GPs and pharmacists have helped cut opioid prescriptions in England by 450,000 in under four years, latest data shows, as the NHS unveils a new action plan to crack down on the overuse of potentially-addictive medicines.
The new framework for local health and care providers aims to further reduce inappropriate prescribing of high-strength painkillers and other addiction-causing medicines, like opioids and benzodiazepines, where they may no longer be the most clinically appropriate treatment for patients – and in some cases can become harmful without intervention.
The plan will support GPs and clinical pharmacists to provide patients with a personalised review of their medicines and make a shared decision about whether a change in treatment is needed, such as moving patients away from potentially-addictive prescribed drugs, especially in cases where the clinical benefit for an individual remaining on a treatment decreases.
Thanks to investment of almost £50 million over the current financial year, the NHS is already making significant progress in this area and the latest data shows that in under three years the number of opioid painkillers prescribed has fallen by 8%, which is estimated to have saved nearly 350 lives and prevented more than 2,100 incidents of patient harm.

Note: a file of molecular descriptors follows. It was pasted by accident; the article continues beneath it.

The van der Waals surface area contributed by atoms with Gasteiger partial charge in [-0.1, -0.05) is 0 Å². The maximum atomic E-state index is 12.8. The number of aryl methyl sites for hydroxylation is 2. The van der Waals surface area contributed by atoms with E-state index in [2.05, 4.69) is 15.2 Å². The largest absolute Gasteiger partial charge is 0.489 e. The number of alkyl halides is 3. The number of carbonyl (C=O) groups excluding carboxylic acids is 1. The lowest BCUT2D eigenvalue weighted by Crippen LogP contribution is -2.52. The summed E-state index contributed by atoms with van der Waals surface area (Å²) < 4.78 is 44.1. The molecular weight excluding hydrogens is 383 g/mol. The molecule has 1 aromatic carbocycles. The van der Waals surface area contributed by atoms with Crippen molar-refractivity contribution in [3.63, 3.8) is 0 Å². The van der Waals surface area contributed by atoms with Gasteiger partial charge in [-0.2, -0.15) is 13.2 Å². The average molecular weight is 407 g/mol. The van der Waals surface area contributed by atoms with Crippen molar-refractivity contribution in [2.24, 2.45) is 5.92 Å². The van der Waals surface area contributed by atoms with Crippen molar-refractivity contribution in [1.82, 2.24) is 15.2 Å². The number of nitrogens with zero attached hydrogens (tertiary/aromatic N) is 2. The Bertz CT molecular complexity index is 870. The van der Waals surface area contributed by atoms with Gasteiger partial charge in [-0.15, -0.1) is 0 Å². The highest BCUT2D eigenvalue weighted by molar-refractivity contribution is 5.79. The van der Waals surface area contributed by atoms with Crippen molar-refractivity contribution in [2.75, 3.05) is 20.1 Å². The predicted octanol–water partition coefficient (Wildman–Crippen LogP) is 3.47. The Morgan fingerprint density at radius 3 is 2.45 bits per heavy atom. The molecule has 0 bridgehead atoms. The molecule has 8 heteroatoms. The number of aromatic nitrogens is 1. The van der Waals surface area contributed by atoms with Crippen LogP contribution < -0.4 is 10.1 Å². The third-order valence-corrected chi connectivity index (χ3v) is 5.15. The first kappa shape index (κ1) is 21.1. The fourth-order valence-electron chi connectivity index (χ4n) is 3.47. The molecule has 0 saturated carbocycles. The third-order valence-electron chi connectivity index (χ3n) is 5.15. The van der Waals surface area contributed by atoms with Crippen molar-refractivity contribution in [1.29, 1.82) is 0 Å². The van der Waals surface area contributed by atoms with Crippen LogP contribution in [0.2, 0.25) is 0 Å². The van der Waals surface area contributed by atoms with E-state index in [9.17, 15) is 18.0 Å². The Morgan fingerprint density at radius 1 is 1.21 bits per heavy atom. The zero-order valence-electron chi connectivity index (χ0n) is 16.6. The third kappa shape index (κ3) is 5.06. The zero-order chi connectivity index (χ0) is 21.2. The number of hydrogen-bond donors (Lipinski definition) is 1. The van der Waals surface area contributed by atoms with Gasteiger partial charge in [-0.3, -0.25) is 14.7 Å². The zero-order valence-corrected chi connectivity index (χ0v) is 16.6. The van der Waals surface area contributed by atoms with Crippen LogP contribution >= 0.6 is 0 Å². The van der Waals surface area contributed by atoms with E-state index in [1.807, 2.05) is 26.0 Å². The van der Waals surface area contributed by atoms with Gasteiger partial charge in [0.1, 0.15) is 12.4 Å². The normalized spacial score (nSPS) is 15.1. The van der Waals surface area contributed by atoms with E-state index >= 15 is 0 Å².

The numbers of benzodiazepines and sleeping pills (z-drugs) prescribed in England has also fallen by 170,000 (13.9%) and 95,000 (10.2%) respectively since the NHS led the implementation of key recommendations outlined in a 2019 review by Public Health England.
The review found that in 2017/18 one in four adults in England were prescribed benzodiazepines, z-drugs, gabapentinoids, opioids for chronic non-cancer pain or antidepressants.
Now the NHS is supporting integrated care boards, community health services, public health teams and primary care networks to create personalised and innovative support for patients who have used addictive drugs or suffer from a condition that would have historically seen them prescribed such a drug, to better manage their long-term physical and mental health.
Professor Sir Stephen Powis, National Medical Director for NHS England said: “We know that patients who require prescriptions for potentially addictive drugs can become dependent and struggle with withdrawal, and this new action plan helps NHS services to continue positive work in this space having already slashed opioid prescriptions by almost half a million over the last four years.
“The plan gives clear guidance to support patients who no longer need these drugs to provide them with routine medicine reviews and move them on to other, alternative therapies where appropriate, saving both lives and taxpayer money in the process.”